Every tremor, every crack and warning, I duck and cover.

Upside down table,
Cracked glass,
Broken cup.
Pieces scattered on the floor like shrapnel.
Boiled cabbage floating in the sink, spilling over.
A perfect 8.2.

My mother’s eyes, uneven and glassy like chipped marbles.
My mouth, dry like his breath.

His hands, empty like a translucent vase,
The dust and smoke have settled now.

When he says sorry
I plaster a smile just as houses are rebuilt after destruction.

His eyes are cloudy
I can’t see him as a child and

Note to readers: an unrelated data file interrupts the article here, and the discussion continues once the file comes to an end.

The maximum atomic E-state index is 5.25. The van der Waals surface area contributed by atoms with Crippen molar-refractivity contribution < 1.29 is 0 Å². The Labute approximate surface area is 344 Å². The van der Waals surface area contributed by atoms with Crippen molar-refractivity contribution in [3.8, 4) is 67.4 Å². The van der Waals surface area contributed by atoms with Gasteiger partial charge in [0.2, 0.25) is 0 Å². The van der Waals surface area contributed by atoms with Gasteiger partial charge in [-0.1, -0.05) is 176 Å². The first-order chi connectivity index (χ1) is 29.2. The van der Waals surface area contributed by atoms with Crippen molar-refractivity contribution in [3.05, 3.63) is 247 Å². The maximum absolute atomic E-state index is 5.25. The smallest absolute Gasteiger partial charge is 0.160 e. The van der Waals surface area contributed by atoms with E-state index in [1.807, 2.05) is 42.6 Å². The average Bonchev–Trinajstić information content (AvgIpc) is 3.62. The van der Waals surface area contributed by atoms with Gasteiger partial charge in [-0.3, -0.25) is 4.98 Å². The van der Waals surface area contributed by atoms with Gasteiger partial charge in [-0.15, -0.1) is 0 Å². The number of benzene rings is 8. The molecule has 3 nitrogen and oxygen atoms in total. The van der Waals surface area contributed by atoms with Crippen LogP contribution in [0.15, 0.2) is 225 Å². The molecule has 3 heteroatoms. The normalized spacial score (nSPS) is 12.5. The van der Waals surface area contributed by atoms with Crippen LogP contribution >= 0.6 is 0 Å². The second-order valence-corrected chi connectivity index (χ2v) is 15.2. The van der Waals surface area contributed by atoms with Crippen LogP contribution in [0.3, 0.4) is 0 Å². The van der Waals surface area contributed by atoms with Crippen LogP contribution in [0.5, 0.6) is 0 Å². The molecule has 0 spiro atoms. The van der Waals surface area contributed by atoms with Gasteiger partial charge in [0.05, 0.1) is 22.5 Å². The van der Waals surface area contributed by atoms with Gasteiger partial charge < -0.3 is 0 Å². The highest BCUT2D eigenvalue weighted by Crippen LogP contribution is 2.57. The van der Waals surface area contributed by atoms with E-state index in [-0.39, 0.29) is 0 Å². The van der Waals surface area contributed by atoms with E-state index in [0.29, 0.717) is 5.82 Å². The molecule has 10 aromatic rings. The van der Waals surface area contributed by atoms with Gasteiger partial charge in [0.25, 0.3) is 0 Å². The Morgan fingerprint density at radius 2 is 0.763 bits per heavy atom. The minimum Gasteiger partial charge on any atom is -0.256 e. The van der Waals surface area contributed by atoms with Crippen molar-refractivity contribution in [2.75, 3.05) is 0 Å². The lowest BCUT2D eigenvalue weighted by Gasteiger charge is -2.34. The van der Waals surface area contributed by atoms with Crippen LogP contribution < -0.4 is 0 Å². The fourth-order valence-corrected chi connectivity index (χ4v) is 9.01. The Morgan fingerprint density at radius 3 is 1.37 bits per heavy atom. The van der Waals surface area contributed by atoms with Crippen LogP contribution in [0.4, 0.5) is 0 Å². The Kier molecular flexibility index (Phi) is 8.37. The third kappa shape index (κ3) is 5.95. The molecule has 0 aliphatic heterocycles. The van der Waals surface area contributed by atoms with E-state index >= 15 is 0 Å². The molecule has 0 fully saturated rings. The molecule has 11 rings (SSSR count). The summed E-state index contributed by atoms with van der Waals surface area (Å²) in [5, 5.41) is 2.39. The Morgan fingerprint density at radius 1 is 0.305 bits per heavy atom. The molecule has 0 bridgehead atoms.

How he wore his pants, sewed together with patches of cloth to cover the holes and tears
or
How he ate snakes during his year in the military
or
how his father left the earth with coal in his veins and blood

I know, swimming somewhere in
those darting, dark pupils are these memories

But all I see is the exhaust escaping his heavy breathing,
rising in and out the concaves of
his face.

Janet Paik is a freshman majoring in Illustration at SVA. She loves halal, specifically chicken over rice, and has recently discovered the miracle that is the Donut Plant.